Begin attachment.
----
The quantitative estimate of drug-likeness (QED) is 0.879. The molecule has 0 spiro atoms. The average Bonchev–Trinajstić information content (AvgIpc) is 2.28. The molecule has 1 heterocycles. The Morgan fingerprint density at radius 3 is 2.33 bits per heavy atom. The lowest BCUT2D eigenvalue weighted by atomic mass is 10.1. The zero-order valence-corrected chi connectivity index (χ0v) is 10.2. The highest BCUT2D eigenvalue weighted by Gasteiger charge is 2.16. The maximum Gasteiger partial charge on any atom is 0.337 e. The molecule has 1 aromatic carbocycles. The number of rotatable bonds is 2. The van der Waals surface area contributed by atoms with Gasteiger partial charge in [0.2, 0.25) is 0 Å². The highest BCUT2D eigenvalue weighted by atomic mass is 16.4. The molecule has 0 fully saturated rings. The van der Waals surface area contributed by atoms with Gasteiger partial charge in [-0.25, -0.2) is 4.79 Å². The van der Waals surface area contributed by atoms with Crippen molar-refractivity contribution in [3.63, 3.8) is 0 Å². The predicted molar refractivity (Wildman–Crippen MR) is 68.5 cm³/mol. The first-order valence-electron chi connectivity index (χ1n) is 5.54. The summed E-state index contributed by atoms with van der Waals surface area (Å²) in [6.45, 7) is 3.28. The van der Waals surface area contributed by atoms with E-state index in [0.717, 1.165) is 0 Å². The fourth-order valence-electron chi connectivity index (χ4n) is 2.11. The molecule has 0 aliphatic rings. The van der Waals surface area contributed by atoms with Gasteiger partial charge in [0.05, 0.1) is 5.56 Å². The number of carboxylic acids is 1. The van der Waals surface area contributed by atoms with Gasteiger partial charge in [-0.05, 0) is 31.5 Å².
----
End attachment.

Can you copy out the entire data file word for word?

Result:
The quantitative estimate of drug-likeness (QED) is 0.879. The molecule has 0 spiro atoms. The average Bonchev–Trinajstić information content (AvgIpc) is 2.28. The molecule has 1 heterocycles. The Morgan fingerprint density at radius 3 is 2.33 bits per heavy atom. The lowest BCUT2D eigenvalue weighted by atomic mass is 10.1. The zero-order valence-corrected chi connectivity index (χ0v) is 10.2. The highest BCUT2D eigenvalue weighted by Gasteiger charge is 2.16. The maximum Gasteiger partial charge on any atom is 0.337 e. The molecule has 1 aromatic carbocycles. The number of rotatable bonds is 2. The van der Waals surface area contributed by atoms with Gasteiger partial charge in [0.2, 0.25) is 0 Å². The highest BCUT2D eigenvalue weighted by atomic mass is 16.4. The molecule has 0 fully saturated rings. The van der Waals surface area contributed by atoms with Gasteiger partial charge in [-0.25, -0.2) is 4.79 Å². The van der Waals surface area contributed by atoms with Crippen molar-refractivity contribution in [3.63, 3.8) is 0 Å². The predicted molar refractivity (Wildman–Crippen MR) is 68.5 cm³/mol. The first-order valence-electron chi connectivity index (χ1n) is 5.54. The summed E-state index contributed by atoms with van der Waals surface area (Å²) in [6.45, 7) is 3.28. The van der Waals surface area contributed by atoms with E-state index in [0.717, 1.165) is 0 Å². The fourth-order valence-electron chi connectivity index (χ4n) is 2.11. The molecule has 0 aliphatic rings. The van der Waals surface area contributed by atoms with Gasteiger partial charge in [0.05, 0.1) is 5.56 Å². The number of carboxylic acids is 1. The van der Waals surface area contributed by atoms with Gasteiger partial charge in [-0.05, 0) is 31.5 Å².